North Street was considerably smaller than Smalley Street, with a very small makeup area, no scene shop, and only two restrooms which were shared by cast, crew and audience alike (a definite step up from Oak Street, which had one restroom for audience, cast and crew alike!). Backstage, a slop sink doubled as a dressing room sink, and a dank cinder block green room was affectionately nicknamed the "Argentine Prison" due to its lack of windows, air circulation, natural light, and the constant oozing dampness which emanated from the cement walls and, yet again, leaking roof.
HITW remained at North Street from June 1982 through June 1988, its longest period of residency in its history, and produced 36 productions in the castle-like theater. Scenery was built right on the stage due to lack of space, and cast "potty calls" were held just before curtain so the actors could see to their comfort before going onstage. While the theater's productions and reputation grew in stature, the neighborhood proceeded to go downhill. Vandalism to theater and member property and audience vehicles as well as the risk of assault and physical injury increased steadily, despite the New Britain police department's making nightly circuits past the theater. After a founding member was mugged in the front seat of his own car while working security, the general membership decided it had had enough and voted to relocate yet again. In order to facilitate the orderly location of and moving to a new building, for the first time the theater created a Board of Directors to oversee financial and business matters on behalf of General Meeting, leaving GM to deal with artistic and philosophical decisions. Bylaws were written and revised to incorporate a Board of Directors that encompassed anywhere from three to fifteen members, elected from GM for a maximum of three one-year terms. Throughout the late summer of 1987 into the following summer, the Board and GM sought and located its next home, executing a lease for a former machine shop located at 10 Harvard Street.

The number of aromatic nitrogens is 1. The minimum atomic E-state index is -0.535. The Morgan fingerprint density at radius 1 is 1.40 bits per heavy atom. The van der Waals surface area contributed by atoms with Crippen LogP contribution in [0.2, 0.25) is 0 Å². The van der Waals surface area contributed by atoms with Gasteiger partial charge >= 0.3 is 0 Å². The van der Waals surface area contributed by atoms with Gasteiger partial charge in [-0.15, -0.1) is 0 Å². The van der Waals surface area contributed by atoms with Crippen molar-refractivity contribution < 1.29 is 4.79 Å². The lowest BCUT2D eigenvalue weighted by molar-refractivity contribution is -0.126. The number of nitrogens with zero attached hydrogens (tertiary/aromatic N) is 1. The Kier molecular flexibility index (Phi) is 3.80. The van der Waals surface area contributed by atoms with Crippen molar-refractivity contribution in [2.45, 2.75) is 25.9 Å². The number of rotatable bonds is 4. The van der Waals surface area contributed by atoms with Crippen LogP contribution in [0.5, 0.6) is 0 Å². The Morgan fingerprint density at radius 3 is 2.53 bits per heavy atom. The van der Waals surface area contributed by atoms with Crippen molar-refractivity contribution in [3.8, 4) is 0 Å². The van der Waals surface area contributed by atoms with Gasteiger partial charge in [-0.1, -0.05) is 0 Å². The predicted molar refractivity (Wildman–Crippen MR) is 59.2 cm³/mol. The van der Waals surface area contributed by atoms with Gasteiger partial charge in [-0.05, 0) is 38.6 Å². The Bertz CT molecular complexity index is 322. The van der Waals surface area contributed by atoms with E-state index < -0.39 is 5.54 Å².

HITW's next location, 10 Harvard Street, was its home from August of 1988 until July of 2003. The first production of that season, Happy Birthday, Wanda June by Kurt Vonnegut, opened in September 1988, and it has been running steadily since that time, with six productions per season being built and performed from September through August, with an occasional showcase thrown in for good measure. Within the theater's thirty-five year period, founding members Ray Shinn and Ted Guhl have been instrumental in the success of the theater and its longevity. Ray has directed thirty shows at Hole in the Wall, from the original production of The Time of Your Life in 1972 through to the most recent and third production of that show in September 1992, as well as having performed in numerous other productions. In addition, Ted Guhl has directed twenty shows and has been involved in numerous other productions in some capacity or other, whether as producer, designer of costumers, sets or lights, or as an actor In over thirty-five years of operation, only four shows have ever been canceled, all due to poor weather conditions. In that time, leading actors have taken ill and been replaced with brave fellow members carrying a script. Hole in the Wall members have many reasons to be proud. After searching for a new performance space for several years, Hole in the Wall moved to it's current home at 116 Main Street and opened in March of 2006 with a production of William Shakespeare's "Merchant of Venice" starring Ted Guhl as Shylock. The modern facility offers comfort for patrons and actors alike with state of the art heating and air conditioning and new seating. We can boast about the theater's longevity, the creative capacity of the membership, the long-term status of many of the members, the increasingly more complicated production values of current shows and our ability to live up to the challenge of meeting those values and surpassing them. Hole in the Wall is truly a theater where one can venture and take on creative risks and feel safe and supported in that venture.